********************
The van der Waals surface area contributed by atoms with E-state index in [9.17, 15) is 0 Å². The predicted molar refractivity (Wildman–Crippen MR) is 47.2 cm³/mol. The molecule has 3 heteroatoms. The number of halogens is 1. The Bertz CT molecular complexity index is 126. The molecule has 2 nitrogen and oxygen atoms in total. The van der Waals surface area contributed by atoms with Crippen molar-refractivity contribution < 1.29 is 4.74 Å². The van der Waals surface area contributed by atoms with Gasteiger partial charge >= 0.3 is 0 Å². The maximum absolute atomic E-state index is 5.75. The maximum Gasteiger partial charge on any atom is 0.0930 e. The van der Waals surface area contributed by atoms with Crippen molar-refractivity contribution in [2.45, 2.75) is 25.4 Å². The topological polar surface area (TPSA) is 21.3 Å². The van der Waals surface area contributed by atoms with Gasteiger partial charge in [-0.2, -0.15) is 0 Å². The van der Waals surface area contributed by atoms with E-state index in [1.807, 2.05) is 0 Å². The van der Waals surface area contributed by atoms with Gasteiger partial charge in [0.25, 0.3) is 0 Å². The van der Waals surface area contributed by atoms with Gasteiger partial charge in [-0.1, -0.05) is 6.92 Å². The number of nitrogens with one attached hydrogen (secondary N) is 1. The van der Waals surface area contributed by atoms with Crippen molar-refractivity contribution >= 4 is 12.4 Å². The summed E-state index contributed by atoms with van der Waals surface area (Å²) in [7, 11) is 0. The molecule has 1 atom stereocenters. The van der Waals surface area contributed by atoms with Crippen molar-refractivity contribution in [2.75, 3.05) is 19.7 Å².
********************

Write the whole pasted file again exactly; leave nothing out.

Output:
The van der Waals surface area contributed by atoms with E-state index in [9.17, 15) is 0 Å². The predicted molar refractivity (Wildman–Crippen MR) is 47.2 cm³/mol. The molecule has 3 heteroatoms. The number of halogens is 1. The Bertz CT molecular complexity index is 126. The molecule has 2 nitrogen and oxygen atoms in total. The van der Waals surface area contributed by atoms with Crippen molar-refractivity contribution < 1.29 is 4.74 Å². The van der Waals surface area contributed by atoms with Gasteiger partial charge >= 0.3 is 0 Å². The maximum absolute atomic E-state index is 5.75. The maximum Gasteiger partial charge on any atom is 0.0930 e. The van der Waals surface area contributed by atoms with Crippen molar-refractivity contribution in [2.45, 2.75) is 25.4 Å². The topological polar surface area (TPSA) is 21.3 Å². The van der Waals surface area contributed by atoms with Gasteiger partial charge in [-0.2, -0.15) is 0 Å². The van der Waals surface area contributed by atoms with E-state index in [1.807, 2.05) is 0 Å². The van der Waals surface area contributed by atoms with Gasteiger partial charge in [0.25, 0.3) is 0 Å². The van der Waals surface area contributed by atoms with Gasteiger partial charge in [-0.1, -0.05) is 6.92 Å². The number of nitrogens with one attached hydrogen (secondary N) is 1. The van der Waals surface area contributed by atoms with Crippen molar-refractivity contribution >= 4 is 12.4 Å². The summed E-state index contributed by atoms with van der Waals surface area (Å²) in [7, 11) is 0. The molecule has 1 atom stereocenters. The van der Waals surface area contributed by atoms with Crippen molar-refractivity contribution in [2.75, 3.05) is 19.7 Å².